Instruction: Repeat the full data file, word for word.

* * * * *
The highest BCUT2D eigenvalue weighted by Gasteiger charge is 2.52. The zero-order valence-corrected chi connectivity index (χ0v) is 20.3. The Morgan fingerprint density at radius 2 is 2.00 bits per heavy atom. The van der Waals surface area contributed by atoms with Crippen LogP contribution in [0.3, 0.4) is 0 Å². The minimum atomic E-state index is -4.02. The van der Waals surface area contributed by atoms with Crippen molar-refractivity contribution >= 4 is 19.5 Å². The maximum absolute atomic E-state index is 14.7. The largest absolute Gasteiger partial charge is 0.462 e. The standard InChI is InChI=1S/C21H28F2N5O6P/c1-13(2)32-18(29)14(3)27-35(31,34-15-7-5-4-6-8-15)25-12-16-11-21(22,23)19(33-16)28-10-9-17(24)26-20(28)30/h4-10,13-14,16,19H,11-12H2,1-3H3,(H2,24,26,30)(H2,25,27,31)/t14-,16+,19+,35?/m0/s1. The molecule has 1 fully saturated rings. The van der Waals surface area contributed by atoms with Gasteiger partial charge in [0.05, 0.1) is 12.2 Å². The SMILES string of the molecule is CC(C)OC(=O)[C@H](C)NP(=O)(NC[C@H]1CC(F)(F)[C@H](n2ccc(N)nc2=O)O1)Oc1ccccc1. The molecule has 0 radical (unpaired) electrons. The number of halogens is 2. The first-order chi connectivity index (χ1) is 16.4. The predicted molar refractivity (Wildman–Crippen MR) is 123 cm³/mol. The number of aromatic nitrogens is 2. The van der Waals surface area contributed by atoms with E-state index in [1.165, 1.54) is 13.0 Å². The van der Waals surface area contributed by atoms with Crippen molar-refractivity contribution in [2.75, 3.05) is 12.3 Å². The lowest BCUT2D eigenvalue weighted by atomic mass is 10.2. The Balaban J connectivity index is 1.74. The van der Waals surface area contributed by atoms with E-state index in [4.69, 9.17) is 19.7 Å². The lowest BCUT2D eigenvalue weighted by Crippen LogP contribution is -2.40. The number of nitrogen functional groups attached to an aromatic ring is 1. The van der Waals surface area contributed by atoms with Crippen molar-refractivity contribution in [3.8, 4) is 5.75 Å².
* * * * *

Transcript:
The highest BCUT2D eigenvalue weighted by Gasteiger charge is 2.52. The zero-order valence-corrected chi connectivity index (χ0v) is 20.3. The Morgan fingerprint density at radius 2 is 2.00 bits per heavy atom. The van der Waals surface area contributed by atoms with Crippen LogP contribution in [0.3, 0.4) is 0 Å². The minimum atomic E-state index is -4.02. The van der Waals surface area contributed by atoms with Crippen molar-refractivity contribution >= 4 is 19.5 Å². The maximum absolute atomic E-state index is 14.7. The largest absolute Gasteiger partial charge is 0.462 e. The standard InChI is InChI=1S/C21H28F2N5O6P/c1-13(2)32-18(29)14(3)27-35(31,34-15-7-5-4-6-8-15)25-12-16-11-21(22,23)19(33-16)28-10-9-17(24)26-20(28)30/h4-10,13-14,16,19H,11-12H2,1-3H3,(H2,24,26,30)(H2,25,27,31)/t14-,16+,19+,35?/m0/s1. The molecule has 1 fully saturated rings. The van der Waals surface area contributed by atoms with Gasteiger partial charge in [0.05, 0.1) is 12.2 Å². The SMILES string of the molecule is CC(C)OC(=O)[C@H](C)NP(=O)(NC[C@H]1CC(F)(F)[C@H](n2ccc(N)nc2=O)O1)Oc1ccccc1. The molecule has 0 radical (unpaired) electrons. The number of halogens is 2. The first-order chi connectivity index (χ1) is 16.4. The predicted molar refractivity (Wildman–Crippen MR) is 123 cm³/mol. The number of aromatic nitrogens is 2. The van der Waals surface area contributed by atoms with E-state index in [1.165, 1.54) is 13.0 Å². The van der Waals surface area contributed by atoms with Crippen molar-refractivity contribution in [2.75, 3.05) is 12.3 Å². The lowest BCUT2D eigenvalue weighted by atomic mass is 10.2. The Balaban J connectivity index is 1.74. The van der Waals surface area contributed by atoms with E-state index in [4.69, 9.17) is 19.7 Å². The lowest BCUT2D eigenvalue weighted by Crippen LogP contribution is -2.40. The number of nitrogen functional groups attached to an aromatic ring is 1. The van der Waals surface area contributed by atoms with Crippen molar-refractivity contribution in [3.8, 4) is 5.75 Å².